Former important trading and political centre
Only ruined historic city existing in Bangladesh
The Panam City, or ancient Painam Nagar, is a deserted city located 40 kilometres east of Dhaka in Sonargaon. This city is a very significant cultural heritage site in Bengal, as it was part of the old capital and the only remaining intact city of ancient Bengal. But there are no proper documents or historical records that explain what each building was used for. Most of the buildings are fragile and in a vulnerable condition now. Bangladesh's climate has made the buildings suffer from heavy rainfall, flood as the buildings are mostly made of bricks and wood.
Panam Nagar was born by Hindu cloth traders who built their homes using a mix of Indo-European styles that showed the social and economic status and way of life of merchants and the elite class during the British colonial era. Originally, Panam Street had 90 buildings, a mixture of single- and three-story buildings. The site contains 49 buildings on both sides of a road established in the late 19th century by local rich Hindu traders (Sahas and Poddars). Panam City is now a protected Heritage site under the department of archaeology of Bangladesh.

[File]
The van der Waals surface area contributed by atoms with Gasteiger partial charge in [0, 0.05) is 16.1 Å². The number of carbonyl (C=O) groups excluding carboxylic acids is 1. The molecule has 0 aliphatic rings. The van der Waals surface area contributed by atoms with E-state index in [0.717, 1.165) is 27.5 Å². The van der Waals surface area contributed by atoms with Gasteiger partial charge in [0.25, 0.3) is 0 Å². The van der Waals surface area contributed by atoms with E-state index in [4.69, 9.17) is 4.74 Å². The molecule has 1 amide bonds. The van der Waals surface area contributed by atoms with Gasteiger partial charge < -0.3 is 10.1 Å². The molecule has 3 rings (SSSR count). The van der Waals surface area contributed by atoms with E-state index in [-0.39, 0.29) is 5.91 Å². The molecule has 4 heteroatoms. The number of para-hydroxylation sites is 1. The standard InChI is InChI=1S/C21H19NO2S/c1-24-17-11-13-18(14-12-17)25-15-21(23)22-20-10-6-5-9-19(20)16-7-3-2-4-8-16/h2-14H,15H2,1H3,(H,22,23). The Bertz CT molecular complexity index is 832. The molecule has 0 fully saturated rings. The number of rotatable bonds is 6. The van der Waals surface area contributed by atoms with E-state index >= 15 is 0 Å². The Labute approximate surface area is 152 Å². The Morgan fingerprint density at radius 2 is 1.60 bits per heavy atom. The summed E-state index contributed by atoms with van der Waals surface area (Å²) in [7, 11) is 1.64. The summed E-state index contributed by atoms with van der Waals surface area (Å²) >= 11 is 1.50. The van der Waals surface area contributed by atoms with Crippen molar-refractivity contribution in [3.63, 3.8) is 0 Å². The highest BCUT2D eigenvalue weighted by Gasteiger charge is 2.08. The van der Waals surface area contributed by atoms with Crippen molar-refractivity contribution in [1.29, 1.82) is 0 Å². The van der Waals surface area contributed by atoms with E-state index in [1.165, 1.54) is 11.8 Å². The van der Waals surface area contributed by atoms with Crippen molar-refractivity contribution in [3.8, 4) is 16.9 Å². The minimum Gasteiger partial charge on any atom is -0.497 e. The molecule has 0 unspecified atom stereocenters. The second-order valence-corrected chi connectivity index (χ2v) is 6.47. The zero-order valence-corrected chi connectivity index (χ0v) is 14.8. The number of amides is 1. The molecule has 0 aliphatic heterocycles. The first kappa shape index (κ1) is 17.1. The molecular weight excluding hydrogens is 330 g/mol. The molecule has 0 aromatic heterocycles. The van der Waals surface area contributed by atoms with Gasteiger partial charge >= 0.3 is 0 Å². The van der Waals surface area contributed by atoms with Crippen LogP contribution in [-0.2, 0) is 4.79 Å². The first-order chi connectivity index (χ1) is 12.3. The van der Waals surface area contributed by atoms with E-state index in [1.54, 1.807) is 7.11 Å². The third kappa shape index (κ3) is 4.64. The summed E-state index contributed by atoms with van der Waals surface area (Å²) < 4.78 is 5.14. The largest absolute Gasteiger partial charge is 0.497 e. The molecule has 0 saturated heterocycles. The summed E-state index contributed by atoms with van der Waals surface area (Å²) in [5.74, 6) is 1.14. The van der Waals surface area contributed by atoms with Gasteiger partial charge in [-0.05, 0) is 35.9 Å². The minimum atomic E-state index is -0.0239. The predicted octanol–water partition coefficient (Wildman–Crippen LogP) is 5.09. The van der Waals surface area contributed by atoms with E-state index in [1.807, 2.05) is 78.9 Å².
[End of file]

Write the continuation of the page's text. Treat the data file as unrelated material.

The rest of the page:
This ancient city was visited and described by various historic travellers, including Ma Huan, Ibn Battuta, Ralph Fitch and Niccolò de’ Conti, as a thriving centre of trade and commerce.
The picturesque stucco-decorated array of ruined houses of Panam Nagar has nothing to do with a very few surviving pre-Mughal and Mughal monuments scattered around this area. Yet, the superb architectures of Panam are regularly visited by many tourists on the wrongly assumpted that, are the ruins of the ancient capital city of Sonargaon.
About a kilometre long tiny Panam township is confined within a moat and is approached through an old camel-back culvert. About 49 charming one to three-storeyed buildings are overlooked on either side of the east-west street. This eerie city is standing amidst of Bangladesh’s low-lying green crops terrain and are many hidden multi-storeyed dwellings and tall-spired temples beyond the enclosed area.
The Panam Nagar started to come into an abundance through large-scale political and religious violence, and riots have periodically arisen between 1947 to 1971. The actual Hindu owners fled to India or elsewhere in several phases, leaving their properties behind. The first phase happened during the Bengal partition by the British in 1947, the second and significant one in 1965 during India and Pakistan war. Finally, the last few remaining communities have left during the Bangladesh liberation war in 1971. Since then, the silent city’s monuments suffered from illegal occupation several times by local poor Hindu, Muslim families and so on. The Department of Archaeology took final control of the whole area and locked down all building in 2015.
Panam City has been included in the World Monuments Watch List of 100 Most Endangered Sites by a New York-based World Monument Fund in 2006.